An outside perspective from someone who’s helped many people with similar situations might be just what you need to help you move forward.
6. Give yourself time to grieve.
You’re allowed to acknowledge the toll this relationship (or attraction) has taken on you — and to grieve what you hoped for and what you’ve lost. Give yourself time to work through it all.
Don’t be in a hurry to appear “over it” when you’re still hurting on the inside. Respect the grieving process and give yourself the time and space you need.
7. Keep it professional.
Keep interactions at surface level; be polite but not familiar. The moment you start chatting like old friends, you’re likely to start thinking of them that way and wonder why you’re not together (anymore) and whether it might be worth trying (again).
If being together isn’t an option, keep your distance.
8. Go on vacation.
Get away from the place where you see your ex/crush and go on a vacation to explore a new place or just get some time to yourself. Do something crazy or tackle something on your bucket list.
Make time for something you want to do that your ex/crush wasn’t interested in doing.
9. Spend more time doing your own thing.
Make time to do things you enjoy and to pursue your own interests. Take a class in something that will get you closer to the life you want or to becoming the person you want to be.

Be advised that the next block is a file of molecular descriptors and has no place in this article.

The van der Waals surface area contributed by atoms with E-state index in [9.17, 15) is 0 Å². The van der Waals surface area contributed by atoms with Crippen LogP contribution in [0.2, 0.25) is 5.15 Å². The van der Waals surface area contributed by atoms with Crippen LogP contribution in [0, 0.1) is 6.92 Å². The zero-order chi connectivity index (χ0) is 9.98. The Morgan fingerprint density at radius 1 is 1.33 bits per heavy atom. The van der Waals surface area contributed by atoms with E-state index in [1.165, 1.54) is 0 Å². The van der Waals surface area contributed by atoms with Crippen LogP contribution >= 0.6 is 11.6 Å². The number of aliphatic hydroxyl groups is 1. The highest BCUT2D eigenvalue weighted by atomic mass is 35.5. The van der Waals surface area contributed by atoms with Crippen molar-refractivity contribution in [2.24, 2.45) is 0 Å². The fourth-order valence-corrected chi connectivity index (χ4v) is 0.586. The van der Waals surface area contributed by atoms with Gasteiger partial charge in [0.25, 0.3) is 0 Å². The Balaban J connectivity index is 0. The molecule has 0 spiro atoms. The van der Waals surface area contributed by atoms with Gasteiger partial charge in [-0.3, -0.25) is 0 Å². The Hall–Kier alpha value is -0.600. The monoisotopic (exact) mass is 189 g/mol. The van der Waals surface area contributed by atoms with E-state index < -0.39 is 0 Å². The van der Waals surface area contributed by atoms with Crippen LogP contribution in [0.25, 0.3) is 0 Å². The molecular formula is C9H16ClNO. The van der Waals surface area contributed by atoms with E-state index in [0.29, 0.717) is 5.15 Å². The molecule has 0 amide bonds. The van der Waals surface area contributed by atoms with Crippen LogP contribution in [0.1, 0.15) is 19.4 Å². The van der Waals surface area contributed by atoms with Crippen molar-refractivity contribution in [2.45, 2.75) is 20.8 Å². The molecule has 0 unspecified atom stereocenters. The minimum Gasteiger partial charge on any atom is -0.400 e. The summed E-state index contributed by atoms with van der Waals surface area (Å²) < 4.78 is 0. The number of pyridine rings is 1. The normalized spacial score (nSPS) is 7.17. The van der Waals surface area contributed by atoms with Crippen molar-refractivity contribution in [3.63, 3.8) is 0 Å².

Prepare meals you enjoy that you couldn’t enjoy when you were with your ex.
Put yourself in situations where you might meet someone with whom you have more in common.
10. Take better care of yourself.
Use this time to practice self-care. You don’t have to go crazy with shopping and spa treatments.
But take a look at your daily schedule and see if you can carve out more time for sleep. Or take a look at your eating habits and try adding some healthier options.
Do something to level up your self-care. It’s easier to move on when you have energy to pursue your own interests.
11. Cultivate mental discipline.
Build a meditation habit to train your mind. The better you are at consciously choosing what to focus on, the easier it will be to choose something other than your failed relationship or the fact you can’t ever be with this person. At least, that’s the theory.
Just don’t expect it to be easy.
12. Stop thinking of them as your ex/crush.